Condescend Con`de*scend", v. i. [imp. & p. p. {Condescended}; p. pr. & vb. n. {Condescending}.] [F. condescendre, LL. condescendere, fr. L. con- + descendere. See {Descend}.] 1. To stoop or descend; to let one's self down; to submit; to waive the privilege of rank or dignity; to accommodate one's self to an inferior. ``Condescend to men of low estate.'' --Rom. xii. 16. [1913 Webster]

Can they think me so broken, so debased With corporal servitude, that my mind ever Will condescend to such absurd commands? --Milton. [1913 Webster]

Spain's mighty monarch, In gracious clemency, does condescend, On these conditions, to become your friend. --Dryden. [1913 Webster]

Note: Often used ironically, implying an assumption of superiority. [1913 Webster]

Those who thought they were honoring me by condescending to address a few words to me. --F. W. Robinson. [1913 Webster]

2. To consent. [Obs.] [1913 Webster]

All parties willingly condescended heruento. --R. Carew.

Syn: To yield; stoop; descend; deign; vouchsafe. [1913 Webster]

The Collaborative International Dictionary of English. 2000.


Look at other dictionaries:

  • condescend — [kän΄di send′] vi. [ME condescenden < OFr condescendre < LL(Ec) condescendere, to let oneself down, condescend < L com , together + descendere,DESCEND] 1. to descend voluntarily to the level, regarded as lower, of the person one is… …   English World dictionary

  • condescend — I (deign) verb accommodate oneself, accord, be courteous, be gracious, descend, descendere, disregard prestige, grant, humble oneself, lower oneself, sacrifice pride, se submittere, stoop, tolerate, unbend, vouchsafe, waive privilege, yield II… …   Law dictionary

  • condescend — mid 14c., to yield deferentially, from O.Fr. condescendere (14c.) to agree, consent, give in, yield, from L.L. condescendere to let oneself down, from L. com together (see COM (Cf. com )) + descendere descend (see DESCEND (Cf. descend)). Sense of …   Etymology dictionary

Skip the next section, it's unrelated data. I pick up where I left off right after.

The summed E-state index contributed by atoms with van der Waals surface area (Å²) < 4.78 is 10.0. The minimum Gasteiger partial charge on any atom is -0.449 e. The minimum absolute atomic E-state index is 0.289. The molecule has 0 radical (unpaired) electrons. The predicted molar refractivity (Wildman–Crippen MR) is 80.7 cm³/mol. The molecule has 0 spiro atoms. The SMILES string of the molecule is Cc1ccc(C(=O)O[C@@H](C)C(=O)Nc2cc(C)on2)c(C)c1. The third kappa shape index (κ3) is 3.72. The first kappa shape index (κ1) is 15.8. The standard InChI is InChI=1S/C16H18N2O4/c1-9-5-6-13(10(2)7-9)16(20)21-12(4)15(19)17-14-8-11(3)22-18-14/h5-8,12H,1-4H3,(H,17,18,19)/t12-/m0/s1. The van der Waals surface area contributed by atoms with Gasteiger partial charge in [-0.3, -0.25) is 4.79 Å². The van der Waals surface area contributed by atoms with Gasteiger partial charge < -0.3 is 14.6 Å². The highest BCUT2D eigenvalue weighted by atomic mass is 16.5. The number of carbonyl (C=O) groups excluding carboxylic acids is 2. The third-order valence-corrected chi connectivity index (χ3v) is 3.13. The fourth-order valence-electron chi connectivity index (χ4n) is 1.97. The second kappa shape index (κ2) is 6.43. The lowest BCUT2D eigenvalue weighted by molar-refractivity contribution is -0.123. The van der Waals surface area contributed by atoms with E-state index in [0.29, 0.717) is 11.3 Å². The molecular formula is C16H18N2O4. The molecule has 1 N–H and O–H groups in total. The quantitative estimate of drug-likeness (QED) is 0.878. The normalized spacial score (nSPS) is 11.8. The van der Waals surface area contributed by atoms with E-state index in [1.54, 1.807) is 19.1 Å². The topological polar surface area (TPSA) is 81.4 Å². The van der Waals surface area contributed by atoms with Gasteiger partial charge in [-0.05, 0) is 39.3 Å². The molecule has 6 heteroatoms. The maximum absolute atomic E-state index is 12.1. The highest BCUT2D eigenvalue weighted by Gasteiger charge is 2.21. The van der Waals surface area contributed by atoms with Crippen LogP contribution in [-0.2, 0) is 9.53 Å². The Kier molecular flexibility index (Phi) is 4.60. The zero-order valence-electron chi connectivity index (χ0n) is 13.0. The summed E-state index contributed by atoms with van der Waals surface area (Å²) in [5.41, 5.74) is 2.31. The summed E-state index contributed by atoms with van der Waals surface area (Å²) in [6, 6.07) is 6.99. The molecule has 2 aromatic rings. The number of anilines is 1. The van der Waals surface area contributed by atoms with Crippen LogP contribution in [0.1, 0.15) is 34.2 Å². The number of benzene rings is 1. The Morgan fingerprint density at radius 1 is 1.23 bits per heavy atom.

• condescend — *stoop, deign Analogous words: favor, accommodate, *oblige: vouchsafe, concede, *grant Antonyms: presume …   New Dictionary of Synonyms

  • condescend — [v] stoop, humble oneself accommodate, accord, acquiesce, agree, be courteous, bend, come down off high horse*, comply, concede, degrade oneself, deign, demean oneself, descend, favor, grant, high hat*, lower oneself, oblige, see fit, submit,… …   New thesaurus

  • condescend — ► VERB 1) show that one feels superior. 2) do something despite regarding it as below one s dignity: he condescended to see me at my hotel. DERIVATIVES condescension noun. ORIGIN Latin condescendere, from descendere descend …   English terms dictionary

  • condescend — v. (formal) 1) (d; intr.) to condescend to (to condescend to cheating) 2) (E) to condescend to mingle with the workers * * * [ˌkɒndɪ send] (E) to condescend to mingle with the workers (formal) (d; intr.) to condescend to (to condescend to… …   Combinatory dictionary

  • condescend — UK [ˌkɒndɪˈsend] / US [ˌkɑndəˈsend] verb [intransitive] Word forms condescend : present tense I/you/we/they condescend he/she/it condescends present participle condescending past tense condescended past participle condescended to behave in a way… …   English dictionary

  • condescend — con|de|scend [ˌkɔndıˈsend US ˌka:n ] v [Date: 1300 1400; : French; Origin: condescendre, from [i]Late Latin condescendere, from Latin com ( COM ) + descendere to go down ] 1.) to behave as if you think you are better, more intelligent, or more… …   Dictionary of contemporary English

  • condescend — con|de|scend [ ,kandə send ] verb intransitive to behave in a way that shows that you think you are more important or more intelligent than other people: condescend to: Try not to condescend to the children. condescend to do something: We waited… …   Usage of the words and phrases in modern English

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